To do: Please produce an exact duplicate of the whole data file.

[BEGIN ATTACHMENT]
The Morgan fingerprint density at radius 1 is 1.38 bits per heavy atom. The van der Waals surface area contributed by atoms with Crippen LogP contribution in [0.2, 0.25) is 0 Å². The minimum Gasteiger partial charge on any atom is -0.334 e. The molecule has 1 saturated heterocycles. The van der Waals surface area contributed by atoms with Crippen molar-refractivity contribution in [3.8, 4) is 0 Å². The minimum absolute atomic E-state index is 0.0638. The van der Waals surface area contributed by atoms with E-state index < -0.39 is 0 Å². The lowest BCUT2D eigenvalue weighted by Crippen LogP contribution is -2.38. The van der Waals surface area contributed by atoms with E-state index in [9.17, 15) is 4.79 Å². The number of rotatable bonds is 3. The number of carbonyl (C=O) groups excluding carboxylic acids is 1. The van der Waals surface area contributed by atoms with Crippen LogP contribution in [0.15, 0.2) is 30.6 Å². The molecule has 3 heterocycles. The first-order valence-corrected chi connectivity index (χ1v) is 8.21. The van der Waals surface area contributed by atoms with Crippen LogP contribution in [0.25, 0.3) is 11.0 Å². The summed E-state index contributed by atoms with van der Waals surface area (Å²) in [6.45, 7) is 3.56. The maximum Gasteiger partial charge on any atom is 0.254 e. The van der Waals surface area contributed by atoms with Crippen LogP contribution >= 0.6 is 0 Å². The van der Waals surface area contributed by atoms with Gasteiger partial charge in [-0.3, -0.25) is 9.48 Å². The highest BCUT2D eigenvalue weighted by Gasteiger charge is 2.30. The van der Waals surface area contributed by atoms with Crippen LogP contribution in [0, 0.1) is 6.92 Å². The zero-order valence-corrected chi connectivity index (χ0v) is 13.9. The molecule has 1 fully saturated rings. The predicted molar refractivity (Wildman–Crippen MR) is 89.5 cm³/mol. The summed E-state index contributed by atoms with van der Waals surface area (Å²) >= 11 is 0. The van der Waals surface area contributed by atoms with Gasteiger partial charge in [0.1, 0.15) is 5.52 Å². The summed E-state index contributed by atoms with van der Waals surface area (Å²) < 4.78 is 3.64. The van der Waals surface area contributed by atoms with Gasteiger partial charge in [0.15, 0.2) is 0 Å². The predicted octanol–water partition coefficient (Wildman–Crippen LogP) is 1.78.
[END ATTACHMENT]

The Morgan fingerprint density at radius 1 is 1.38 bits per heavy atom. The van der Waals surface area contributed by atoms with Crippen LogP contribution in [0.2, 0.25) is 0 Å². The minimum Gasteiger partial charge on any atom is -0.334 e. The molecule has 1 saturated heterocycles. The van der Waals surface area contributed by atoms with Crippen molar-refractivity contribution in [3.8, 4) is 0 Å². The minimum absolute atomic E-state index is 0.0638. The van der Waals surface area contributed by atoms with E-state index < -0.39 is 0 Å². The lowest BCUT2D eigenvalue weighted by Crippen LogP contribution is -2.38. The van der Waals surface area contributed by atoms with E-state index in [9.17, 15) is 4.79 Å². The number of rotatable bonds is 3. The number of carbonyl (C=O) groups excluding carboxylic acids is 1. The van der Waals surface area contributed by atoms with Crippen LogP contribution in [0.15, 0.2) is 30.6 Å². The molecule has 3 heterocycles. The first-order valence-corrected chi connectivity index (χ1v) is 8.21. The van der Waals surface area contributed by atoms with Crippen LogP contribution in [0.25, 0.3) is 11.0 Å². The summed E-state index contributed by atoms with van der Waals surface area (Å²) in [6.45, 7) is 3.56. The maximum Gasteiger partial charge on any atom is 0.254 e. The van der Waals surface area contributed by atoms with Crippen LogP contribution >= 0.6 is 0 Å². The van der Waals surface area contributed by atoms with Gasteiger partial charge in [-0.3, -0.25) is 9.48 Å². The highest BCUT2D eigenvalue weighted by Gasteiger charge is 2.30. The van der Waals surface area contributed by atoms with Crippen LogP contribution in [0, 0.1) is 6.92 Å². The zero-order valence-corrected chi connectivity index (χ0v) is 13.9. The molecule has 1 fully saturated rings. The predicted molar refractivity (Wildman–Crippen MR) is 89.5 cm³/mol. The summed E-state index contributed by atoms with van der Waals surface area (Å²) >= 11 is 0. The van der Waals surface area contributed by atoms with Gasteiger partial charge in [0.1, 0.15) is 5.52 Å². The summed E-state index contributed by atoms with van der Waals surface area (Å²) < 4.78 is 3.64. The van der Waals surface area contributed by atoms with Gasteiger partial charge in [0.15, 0.2) is 0 Å². The predicted octanol–water partition coefficient (Wildman–Crippen LogP) is 1.78.